Bluestocking Journal

Real history, through the eyes of a fictional person

Tag: Illinois

Monday, December 16, 1912

Henry Bussman and “Swipes” Phillips were arrested when the Champaign police raided an alleged bootlegging joint on North Walnut street. “Bussman is an ex-bank clerk who has been on the toboggan for several years.” I asked Papa what “on the toboggan” meant, and he said it referred to going downhill. I am a little cross with myself for failing to deduce that right away!

The first car on the Kankakee-Urbana “university route” electric line will leave Urbana at 2 o’clock Thursday. Souvenir tickets cost $5 and up, and whoever offers the highest price will take the first slip. The car will reach Thomasboro and return late in the afternoon.

In Chicago, the federal government has filed an anti-trust suit targeting the Elgin Board of Trade (the “butter trust”) and the American Association of Creamery Butter Manufacturers, which are charged with conspiring to fix the price of butter in the interest of big manufacturers and cold storage concerns, to the detriment of small producers and the consuming public.

Wednesday, November 13, 1912

Am I the only one who finds typographical errors amusing? I was amazed to see that in this Kaufman & Company advertisement, they managed to spell “chrysanthemums” correctly but failed utterly at “Illinoisans,” “Champaign’s,” and “loyalty.” I don’t even know what to say about “There are FREE.”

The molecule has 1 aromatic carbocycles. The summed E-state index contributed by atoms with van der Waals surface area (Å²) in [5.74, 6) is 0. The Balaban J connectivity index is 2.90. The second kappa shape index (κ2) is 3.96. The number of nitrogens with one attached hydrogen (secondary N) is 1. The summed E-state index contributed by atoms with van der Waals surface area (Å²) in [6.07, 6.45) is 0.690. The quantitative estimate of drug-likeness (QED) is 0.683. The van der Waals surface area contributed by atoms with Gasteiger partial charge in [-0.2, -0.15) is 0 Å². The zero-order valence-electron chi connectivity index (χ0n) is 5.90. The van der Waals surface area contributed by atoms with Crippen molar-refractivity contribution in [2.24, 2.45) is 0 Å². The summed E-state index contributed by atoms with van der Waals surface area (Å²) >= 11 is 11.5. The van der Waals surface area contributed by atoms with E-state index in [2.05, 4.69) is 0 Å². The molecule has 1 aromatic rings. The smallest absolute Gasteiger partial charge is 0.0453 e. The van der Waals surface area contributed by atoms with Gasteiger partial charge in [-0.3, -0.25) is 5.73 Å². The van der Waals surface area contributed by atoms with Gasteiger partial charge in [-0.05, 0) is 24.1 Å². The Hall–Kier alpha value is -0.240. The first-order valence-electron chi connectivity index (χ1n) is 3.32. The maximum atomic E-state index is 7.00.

A man in Benton, Illinois, purchased a revolver and vowed to kill all the “Bull Moosers” with whom he came in contact. First he entered a grocery store, but the weapon failed to discharge, and he was arrested and later adjudged insane and taken to the asylum.

In New York, the notorious suffragist Maud Malone was found guilty of wilfully disturbing a public meeting. When Woodrow Wilson spoke in the Brooklyn academy of Music on October 20, Miss Malone insisted on knowing his views on woman suffrage. “Since Mr. Wilson has never committed himself on that subject he evaded her question. Miss Malone insisted, and was arrested.”

Election Eve Snippets from the Urbana Courier-Herald

Theodore Roosevelt can’t win the election, says this little ad, and if you vote for him, you are essentially voting for Woodrow Wilson, who is a college professor, which apparently is a bad thing. (Why, yes, the Courier-Herald was staunchly Republican.)

Here is an enormous ad outlining the shining properties of William B. McKinley in Congress. It says that he has voted with the “Progressive branch of the Republican party” and that if he is replaced with an inexperienced person (persumably of the Progressive Party), calamity will likely ensue.